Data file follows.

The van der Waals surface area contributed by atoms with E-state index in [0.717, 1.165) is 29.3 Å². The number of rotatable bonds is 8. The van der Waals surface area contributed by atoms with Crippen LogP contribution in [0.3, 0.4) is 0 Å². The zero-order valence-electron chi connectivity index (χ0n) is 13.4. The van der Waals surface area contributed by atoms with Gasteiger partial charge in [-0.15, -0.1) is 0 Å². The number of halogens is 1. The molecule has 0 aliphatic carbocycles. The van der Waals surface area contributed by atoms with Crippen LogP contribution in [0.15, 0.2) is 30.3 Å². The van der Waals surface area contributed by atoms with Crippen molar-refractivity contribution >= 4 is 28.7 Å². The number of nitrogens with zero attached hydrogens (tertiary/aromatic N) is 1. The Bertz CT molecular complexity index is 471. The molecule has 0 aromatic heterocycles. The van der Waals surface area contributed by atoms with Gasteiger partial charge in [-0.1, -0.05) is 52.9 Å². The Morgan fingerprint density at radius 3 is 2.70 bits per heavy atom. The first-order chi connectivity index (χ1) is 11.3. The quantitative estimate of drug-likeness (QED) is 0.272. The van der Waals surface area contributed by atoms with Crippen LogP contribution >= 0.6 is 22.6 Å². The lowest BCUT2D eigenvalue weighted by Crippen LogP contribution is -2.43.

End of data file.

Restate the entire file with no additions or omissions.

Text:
The van der Waals surface area contributed by atoms with E-state index in [0.717, 1.165) is 29.3 Å². The number of rotatable bonds is 8. The van der Waals surface area contributed by atoms with Crippen LogP contribution in [0.3, 0.4) is 0 Å². The zero-order valence-electron chi connectivity index (χ0n) is 13.4. The van der Waals surface area contributed by atoms with Gasteiger partial charge in [-0.15, -0.1) is 0 Å². The number of halogens is 1. The molecule has 0 aliphatic carbocycles. The van der Waals surface area contributed by atoms with Crippen LogP contribution in [0.15, 0.2) is 30.3 Å². The van der Waals surface area contributed by atoms with Crippen molar-refractivity contribution >= 4 is 28.7 Å². The number of nitrogens with zero attached hydrogens (tertiary/aromatic N) is 1. The Bertz CT molecular complexity index is 471. The molecule has 0 aromatic heterocycles. The van der Waals surface area contributed by atoms with Gasteiger partial charge in [-0.1, -0.05) is 52.9 Å². The Morgan fingerprint density at radius 3 is 2.70 bits per heavy atom. The first-order chi connectivity index (χ1) is 11.3. The quantitative estimate of drug-likeness (QED) is 0.272. The van der Waals surface area contributed by atoms with Crippen LogP contribution >= 0.6 is 22.6 Å². The lowest BCUT2D eigenvalue weighted by Crippen LogP contribution is -2.43.